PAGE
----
The waiver: the $250bn US unilateral tariffs, along with China’s retaliation, are dubiously legal under WTO rules. Details trickling out of the bilateral talks suggest that a deal may include a reduction of these tariffs if certain benchmarks are met, or, in cases of non-compliance, their reimposition (called tariff snapbacks). By seeking a WTO waiver for their bilateral deal, the US and China would ensure that any tariff mechanisms were WTO consistent. This pragmatic compromise recognises that the US and China will use bilateral negotiations to address issues, while avoiding a public rebuke of the WTO.
Arbitration: under current WTO rules, arbitration is available to WTO members as an alternative means of dispute resolution. The US and China could agree to resort to WTO arbitration for disputes over existing and new trade commitments, which would be expeditious, unlike general dispute settlement, and would also allow the US to legally impose tariffs (or other trade measures) on China if it refused to comply. It has the added benefit of not having been used. Arbitration between the world’s largest economies would be groundbreaking and re-establish a precedent for solving disputes legally.
Facing pressure for political wins and fixated on trade deficits, the Trump administration may settle for compelling China to buy more US exports and agree to unenforceable changes to its economic model. If it chooses this path, the US will have created a managed trade framework with China — adopting a model out of China’s playbook — at the cost of its commitment to free market values and the international economic architecture.
This would waste a historic opportunity to level the playing field and ensure growth and prosperity for both countries, the world economy and the global trading system.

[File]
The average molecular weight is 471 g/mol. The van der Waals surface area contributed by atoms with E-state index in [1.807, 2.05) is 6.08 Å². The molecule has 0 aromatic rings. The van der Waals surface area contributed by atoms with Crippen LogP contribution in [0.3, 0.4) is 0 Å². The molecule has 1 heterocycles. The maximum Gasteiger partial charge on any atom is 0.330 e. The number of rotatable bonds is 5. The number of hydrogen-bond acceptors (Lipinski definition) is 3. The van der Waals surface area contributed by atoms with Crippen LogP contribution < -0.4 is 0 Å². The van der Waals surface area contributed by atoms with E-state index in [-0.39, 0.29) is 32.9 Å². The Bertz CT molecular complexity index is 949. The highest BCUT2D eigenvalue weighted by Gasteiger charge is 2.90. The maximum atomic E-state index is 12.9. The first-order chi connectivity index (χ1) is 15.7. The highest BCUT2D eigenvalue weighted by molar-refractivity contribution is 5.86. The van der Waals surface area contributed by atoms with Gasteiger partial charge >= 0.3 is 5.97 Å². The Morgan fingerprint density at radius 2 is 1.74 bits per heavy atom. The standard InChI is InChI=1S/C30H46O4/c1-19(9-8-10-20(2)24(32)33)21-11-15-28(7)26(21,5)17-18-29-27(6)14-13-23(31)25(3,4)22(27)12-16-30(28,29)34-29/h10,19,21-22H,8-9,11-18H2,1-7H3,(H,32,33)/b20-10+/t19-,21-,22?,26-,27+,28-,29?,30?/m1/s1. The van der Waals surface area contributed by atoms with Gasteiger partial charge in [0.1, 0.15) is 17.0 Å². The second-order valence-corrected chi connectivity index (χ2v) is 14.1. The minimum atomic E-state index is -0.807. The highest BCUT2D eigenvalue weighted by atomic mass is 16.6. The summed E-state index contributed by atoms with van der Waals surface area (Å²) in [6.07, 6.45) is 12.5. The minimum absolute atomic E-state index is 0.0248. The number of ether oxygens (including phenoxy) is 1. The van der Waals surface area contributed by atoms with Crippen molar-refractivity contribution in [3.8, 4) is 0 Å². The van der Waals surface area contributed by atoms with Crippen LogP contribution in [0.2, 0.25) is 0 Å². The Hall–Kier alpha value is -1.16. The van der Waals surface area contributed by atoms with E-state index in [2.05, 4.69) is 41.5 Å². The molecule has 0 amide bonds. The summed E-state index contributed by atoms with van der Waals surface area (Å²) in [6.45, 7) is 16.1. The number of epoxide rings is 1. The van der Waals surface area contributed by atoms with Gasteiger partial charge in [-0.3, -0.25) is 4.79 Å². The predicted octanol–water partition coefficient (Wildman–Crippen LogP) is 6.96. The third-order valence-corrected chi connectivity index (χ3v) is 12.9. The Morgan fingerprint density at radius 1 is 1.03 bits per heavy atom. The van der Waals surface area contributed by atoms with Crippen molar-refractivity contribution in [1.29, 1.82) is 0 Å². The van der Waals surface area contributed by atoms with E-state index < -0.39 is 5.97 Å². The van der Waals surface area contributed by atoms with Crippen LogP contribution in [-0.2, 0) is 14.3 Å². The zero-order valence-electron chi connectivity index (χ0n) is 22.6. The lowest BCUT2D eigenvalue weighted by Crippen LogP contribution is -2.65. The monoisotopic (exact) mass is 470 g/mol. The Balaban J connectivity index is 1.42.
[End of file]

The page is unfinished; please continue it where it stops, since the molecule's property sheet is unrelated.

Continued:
Published at Financial Times' Beyondbrics
WIIT and the Atlantic Council Hosts May 13th Trade Talk on
US-India Trade Ties at Pillsbury Winthrop Shaw Pittman
On May 13 Pillsbury Winthrop Shaw Pittman hosted a trade talk titled “Solving the Indian Equation: The evolving and uncertain nature of US-India trade ties” organized by WIIT in partnership with the Atlantic Council’s South Asia Center.
The talk which featured Amb. Richard Verma (former US ambassador to India in the Obama administration), Prof. Arvind Panagariya (Professor of Economics at Columbia University), Nisha Biswal (President of the US-India Business Council) and Mark Linscott (former USTR for South Asia) was moderated by Moushami Joshi (VP of Programming and Co-chair WTO Section, WIIT). Pillsbury Winthrop trade partner Steve Becker provided opening remarks.
The talk covered a number of themes from strategic engagement initiatives during the Obama administration, the size and opportunity presented by the Indian economy, current trade disputes and clashes between the United States and India and the path forward for the two countries. The panelists spoke candidly about seeing the trading relationship as part of a larger strategic relationship rather than resorting to a transactional approach with a focus on short term deliverables. The panelists were is agreement that a postponement of the decision to withdraw GSP benefits to India, a move opposed to by several business associations was a positive development and provided the platform for the next Indian government, which will be formed after the May 23 results of the general elections, to reset the relationship and frame a more ambitious vision for the partnership.
Several media outlets covered the event including Inside US Trade.
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The Spring issue covering all things United States-Mexico-Canada Agreement was released in March!
Self Confidence is one of the hardest things to achieve, especially for women. WIIT is sharing inspirational musings by women leaders to combat this and help women be less ambivalent to LEAN IN and get to the top!
“The power you have is to be the best version of yourself you can be, so you can create a better world."